Home / Industry / Retail /  Metro Cash and Carry in a hurry to digitise India's kirana stores

New Delhi: Local arm of German wholesaler retailer Metro Cash and Carry said it has launched an app for kirana stores, allowing traditional retailers that buy from Metro to use the app to order stock, keep a check on inventory, and facilitate payments, as the retailer hopes to capitalise on the country’s huge kirana ecosystem and wade off competition from the likes of Reliance Retail that recently announced its plans to digitise India’s neighbourhood grocery stores.

Currently, the retailer is piloting the app across its stores in Delhi, Hyderabad and Bengaluru and has seen 8,000 kiranas and small traders use the app so far. The retailer plans to scale the app across all its 27 stores in 17 cities going forward.

The app, Digital Shop, co-created with fin-tech start-up ePayLater will help kirana owners use their existing smart phones to digitize their business. The app will help such shops digitally track their daily and monthly sales, manage their inventory, place orders with Metro, offer digital payment options to customers etc, the company said in a statement. The app will allow these kiranas to let customers in their areas order on the app by creating customized offers, and give instant credit of up to Rs. 25,000 for their purchases. The app will also provide analytics to kirana owners.

Metro Cash and Carry that largely operates as a wholesaler or business-to-business seller for small businesses mainly local neighbourhood grocery stores and hotels and restaurants has been trying to digitise kiranas for some time now. It runs a smart kirana programme that has helped 500 small retailers transition to some form of digitisation. For instance, it started offering them point-of-sale systems to help them track daily sales.

“However, the latest initiative combines new-age technologies, data science and years of exhaustive experience of wholesale retail into a simple-to-use digital offering," the company added.

India’s kiranas or mom and pop stores that sell everything from pulses to soaps, are turning into a battleground for retailers and start-ups as they continue to dominate the country’s retail trade. Some of the world’s largest companies are looking at disrupting traditional retail trade by lending a technological aspect to small shops. The idea is to help these traders use apps or point-of-sale machines to facilitate orders, enable digital payments, reduce their dependence on cash, and help them manage their inventory in a more systematic manner.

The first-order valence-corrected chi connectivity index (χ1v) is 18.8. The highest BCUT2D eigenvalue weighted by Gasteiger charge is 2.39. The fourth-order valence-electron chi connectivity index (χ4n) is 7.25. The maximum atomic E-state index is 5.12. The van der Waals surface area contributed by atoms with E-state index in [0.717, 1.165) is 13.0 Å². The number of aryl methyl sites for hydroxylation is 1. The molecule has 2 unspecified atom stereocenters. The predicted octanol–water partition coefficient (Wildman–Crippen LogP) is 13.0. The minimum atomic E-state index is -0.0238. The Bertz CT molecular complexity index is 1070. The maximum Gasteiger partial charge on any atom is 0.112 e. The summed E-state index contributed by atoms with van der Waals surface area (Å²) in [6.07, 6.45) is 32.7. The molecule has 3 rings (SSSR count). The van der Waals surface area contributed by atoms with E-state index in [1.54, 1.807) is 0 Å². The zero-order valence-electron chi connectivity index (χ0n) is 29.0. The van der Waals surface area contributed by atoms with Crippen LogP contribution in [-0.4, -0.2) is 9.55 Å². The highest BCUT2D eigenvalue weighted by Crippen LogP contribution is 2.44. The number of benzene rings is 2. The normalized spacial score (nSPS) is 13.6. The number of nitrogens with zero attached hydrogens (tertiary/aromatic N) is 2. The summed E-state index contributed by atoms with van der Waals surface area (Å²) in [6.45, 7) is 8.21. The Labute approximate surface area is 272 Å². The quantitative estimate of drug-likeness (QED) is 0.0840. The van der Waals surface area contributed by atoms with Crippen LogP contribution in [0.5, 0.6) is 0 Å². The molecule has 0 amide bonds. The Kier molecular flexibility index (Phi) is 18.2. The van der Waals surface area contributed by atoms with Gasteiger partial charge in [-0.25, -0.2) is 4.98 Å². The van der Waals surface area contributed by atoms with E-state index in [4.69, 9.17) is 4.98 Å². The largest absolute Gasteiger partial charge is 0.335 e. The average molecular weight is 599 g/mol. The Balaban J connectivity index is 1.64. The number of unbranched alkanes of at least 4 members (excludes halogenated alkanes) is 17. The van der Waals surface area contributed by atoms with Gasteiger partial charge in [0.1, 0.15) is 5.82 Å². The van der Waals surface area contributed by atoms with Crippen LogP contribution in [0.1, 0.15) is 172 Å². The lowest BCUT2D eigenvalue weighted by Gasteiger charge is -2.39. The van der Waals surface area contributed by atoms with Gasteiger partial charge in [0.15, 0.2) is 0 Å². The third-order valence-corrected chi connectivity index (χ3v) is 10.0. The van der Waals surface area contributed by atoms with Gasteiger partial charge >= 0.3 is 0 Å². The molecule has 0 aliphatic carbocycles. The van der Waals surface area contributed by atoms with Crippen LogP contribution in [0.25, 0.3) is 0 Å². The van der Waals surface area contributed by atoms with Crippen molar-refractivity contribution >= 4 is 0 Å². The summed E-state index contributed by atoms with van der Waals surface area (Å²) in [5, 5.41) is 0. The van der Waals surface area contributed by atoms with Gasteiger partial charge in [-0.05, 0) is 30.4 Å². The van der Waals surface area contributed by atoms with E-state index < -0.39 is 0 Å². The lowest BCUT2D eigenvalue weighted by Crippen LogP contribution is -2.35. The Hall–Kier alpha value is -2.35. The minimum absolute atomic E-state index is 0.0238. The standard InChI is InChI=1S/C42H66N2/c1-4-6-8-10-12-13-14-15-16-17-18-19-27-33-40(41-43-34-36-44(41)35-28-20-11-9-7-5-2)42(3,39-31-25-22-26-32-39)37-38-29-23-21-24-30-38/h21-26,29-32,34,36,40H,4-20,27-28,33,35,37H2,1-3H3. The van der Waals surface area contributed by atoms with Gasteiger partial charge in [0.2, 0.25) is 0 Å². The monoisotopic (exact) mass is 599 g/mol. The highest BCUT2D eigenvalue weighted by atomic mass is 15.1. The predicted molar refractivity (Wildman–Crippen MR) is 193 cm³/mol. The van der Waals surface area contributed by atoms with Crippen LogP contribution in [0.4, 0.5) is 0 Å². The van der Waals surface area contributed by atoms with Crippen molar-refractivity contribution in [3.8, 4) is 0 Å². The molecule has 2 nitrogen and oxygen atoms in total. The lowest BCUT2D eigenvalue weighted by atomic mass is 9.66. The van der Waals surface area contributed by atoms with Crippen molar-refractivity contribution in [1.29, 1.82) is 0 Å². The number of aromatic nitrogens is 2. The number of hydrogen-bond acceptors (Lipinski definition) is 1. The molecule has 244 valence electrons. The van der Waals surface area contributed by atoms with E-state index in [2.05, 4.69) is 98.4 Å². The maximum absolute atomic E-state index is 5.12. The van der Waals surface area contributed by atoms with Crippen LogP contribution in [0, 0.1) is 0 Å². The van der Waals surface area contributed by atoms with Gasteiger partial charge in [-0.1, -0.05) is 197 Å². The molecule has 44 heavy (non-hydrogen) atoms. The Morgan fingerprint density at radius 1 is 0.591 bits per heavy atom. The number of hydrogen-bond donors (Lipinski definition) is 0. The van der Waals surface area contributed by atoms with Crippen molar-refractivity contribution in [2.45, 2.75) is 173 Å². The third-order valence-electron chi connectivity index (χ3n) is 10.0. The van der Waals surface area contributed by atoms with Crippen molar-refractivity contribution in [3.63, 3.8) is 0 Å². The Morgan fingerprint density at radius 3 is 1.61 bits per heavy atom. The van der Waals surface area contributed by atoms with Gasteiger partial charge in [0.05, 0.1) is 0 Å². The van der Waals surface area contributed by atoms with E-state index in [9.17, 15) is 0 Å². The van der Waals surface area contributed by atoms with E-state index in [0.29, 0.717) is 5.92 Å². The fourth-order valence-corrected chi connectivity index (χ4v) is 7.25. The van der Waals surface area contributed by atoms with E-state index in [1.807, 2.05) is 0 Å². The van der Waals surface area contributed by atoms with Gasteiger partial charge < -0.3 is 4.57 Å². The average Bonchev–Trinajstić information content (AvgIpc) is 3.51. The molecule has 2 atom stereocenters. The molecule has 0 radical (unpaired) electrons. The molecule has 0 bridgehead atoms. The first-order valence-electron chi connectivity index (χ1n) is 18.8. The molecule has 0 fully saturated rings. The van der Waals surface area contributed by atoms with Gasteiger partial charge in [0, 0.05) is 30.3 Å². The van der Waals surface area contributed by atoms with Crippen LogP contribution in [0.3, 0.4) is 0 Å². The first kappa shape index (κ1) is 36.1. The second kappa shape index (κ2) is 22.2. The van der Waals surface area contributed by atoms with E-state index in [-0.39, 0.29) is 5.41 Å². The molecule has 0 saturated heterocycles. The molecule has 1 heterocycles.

India has over 12 million kirana stores that form the backbone of the country’s retail trade.

Metro's move to upgrade these stores comes as Reliance Retail that has gained enormous clout in India’s retail market announced that it aims to digitise kirana stores by providing its Jio mobile point of sales devices to them.

The app is the first such for the German retailer globally, Arvind Mediratta, MD and CEO, METRO Cash & Carry India told Mint.

Going forward, however as the company expands, Mediratta said the chain was reconsidering opening of large format stores in India. Especially as it moves to launch more digital products for kiranas, its need for large stores is likely to go down.

“We are looking at new formats, yes," Mediratta said. "Our experience in Europe is that with online--a lot of people who would come to the stores in the past, now they prefer to shop online, the foot traffic has come down plus with all these apps people are ordering online." There was no need for big stores, he said.

The company was looking at opening more trader-focused stores going forward that stock relevant inventory and are closer to markets where such shops operate, he added.


Suneera Tandon

Suneera Tandon is a New Delhi based reporter covering consumer goods for Mint. Suneera reports on fast moving consumer goods makers, retailers as well as other consumer-facing businesses such as restaurants and malls. She is deeply interested in what consumers across urban and rural India buy, wear and eat. Suneera holds a masters degree in English Literature from the University of Delhi.
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